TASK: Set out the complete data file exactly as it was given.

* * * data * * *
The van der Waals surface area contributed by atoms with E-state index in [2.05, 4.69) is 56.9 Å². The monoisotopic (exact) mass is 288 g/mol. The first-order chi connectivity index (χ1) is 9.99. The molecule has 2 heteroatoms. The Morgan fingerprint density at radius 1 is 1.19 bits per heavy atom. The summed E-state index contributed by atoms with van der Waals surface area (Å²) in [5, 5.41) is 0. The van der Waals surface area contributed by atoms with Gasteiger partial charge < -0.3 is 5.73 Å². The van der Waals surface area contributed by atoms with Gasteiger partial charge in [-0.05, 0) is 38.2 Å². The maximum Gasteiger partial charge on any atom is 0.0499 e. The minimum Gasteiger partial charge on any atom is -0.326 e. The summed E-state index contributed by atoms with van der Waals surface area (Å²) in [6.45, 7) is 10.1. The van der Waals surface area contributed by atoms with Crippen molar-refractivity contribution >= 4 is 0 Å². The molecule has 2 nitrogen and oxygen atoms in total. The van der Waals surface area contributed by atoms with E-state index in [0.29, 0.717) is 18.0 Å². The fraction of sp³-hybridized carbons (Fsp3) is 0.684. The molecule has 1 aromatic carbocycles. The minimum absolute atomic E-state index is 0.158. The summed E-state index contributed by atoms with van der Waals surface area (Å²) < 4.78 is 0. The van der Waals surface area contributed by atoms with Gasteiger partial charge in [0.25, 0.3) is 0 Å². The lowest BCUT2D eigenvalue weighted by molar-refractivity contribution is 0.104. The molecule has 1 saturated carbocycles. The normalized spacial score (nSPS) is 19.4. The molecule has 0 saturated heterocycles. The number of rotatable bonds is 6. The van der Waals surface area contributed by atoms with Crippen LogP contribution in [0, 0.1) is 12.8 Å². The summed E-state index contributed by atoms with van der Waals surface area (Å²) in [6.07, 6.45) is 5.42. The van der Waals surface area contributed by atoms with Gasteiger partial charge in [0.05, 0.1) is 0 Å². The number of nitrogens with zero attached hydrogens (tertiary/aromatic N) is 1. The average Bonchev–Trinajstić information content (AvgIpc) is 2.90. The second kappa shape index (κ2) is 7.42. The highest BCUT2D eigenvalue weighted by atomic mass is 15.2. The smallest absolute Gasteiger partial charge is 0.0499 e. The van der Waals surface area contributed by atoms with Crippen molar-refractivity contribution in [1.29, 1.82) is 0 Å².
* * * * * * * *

The van der Waals surface area contributed by atoms with E-state index in [2.05, 4.69) is 56.9 Å². The monoisotopic (exact) mass is 288 g/mol. The first-order chi connectivity index (χ1) is 9.99. The molecule has 2 heteroatoms. The Morgan fingerprint density at radius 1 is 1.19 bits per heavy atom. The summed E-state index contributed by atoms with van der Waals surface area (Å²) in [5, 5.41) is 0. The van der Waals surface area contributed by atoms with Gasteiger partial charge < -0.3 is 5.73 Å². The van der Waals surface area contributed by atoms with Gasteiger partial charge in [-0.05, 0) is 38.2 Å². The maximum Gasteiger partial charge on any atom is 0.0499 e. The minimum Gasteiger partial charge on any atom is -0.326 e. The summed E-state index contributed by atoms with van der Waals surface area (Å²) in [6.45, 7) is 10.1. The van der Waals surface area contributed by atoms with Crippen molar-refractivity contribution >= 4 is 0 Å². The molecule has 2 nitrogen and oxygen atoms in total. The van der Waals surface area contributed by atoms with E-state index in [0.29, 0.717) is 18.0 Å². The fraction of sp³-hybridized carbons (Fsp3) is 0.684. The molecule has 1 aromatic carbocycles. The minimum absolute atomic E-state index is 0.158. The summed E-state index contributed by atoms with van der Waals surface area (Å²) < 4.78 is 0. The van der Waals surface area contributed by atoms with Gasteiger partial charge in [0.25, 0.3) is 0 Å². The lowest BCUT2D eigenvalue weighted by molar-refractivity contribution is 0.104. The molecule has 1 saturated carbocycles. The normalized spacial score (nSPS) is 19.4. The molecule has 0 saturated heterocycles. The number of rotatable bonds is 6. The van der Waals surface area contributed by atoms with Crippen LogP contribution in [0, 0.1) is 12.8 Å². The summed E-state index contributed by atoms with van der Waals surface area (Å²) in [6.07, 6.45) is 5.42. The van der Waals surface area contributed by atoms with Gasteiger partial charge in [0.05, 0.1) is 0 Å². The number of nitrogens with zero attached hydrogens (tertiary/aromatic N) is 1. The average Bonchev–Trinajstić information content (AvgIpc) is 2.90. The second kappa shape index (κ2) is 7.42. The highest BCUT2D eigenvalue weighted by atomic mass is 15.2. The smallest absolute Gasteiger partial charge is 0.0499 e. The van der Waals surface area contributed by atoms with Crippen molar-refractivity contribution in [1.29, 1.82) is 0 Å².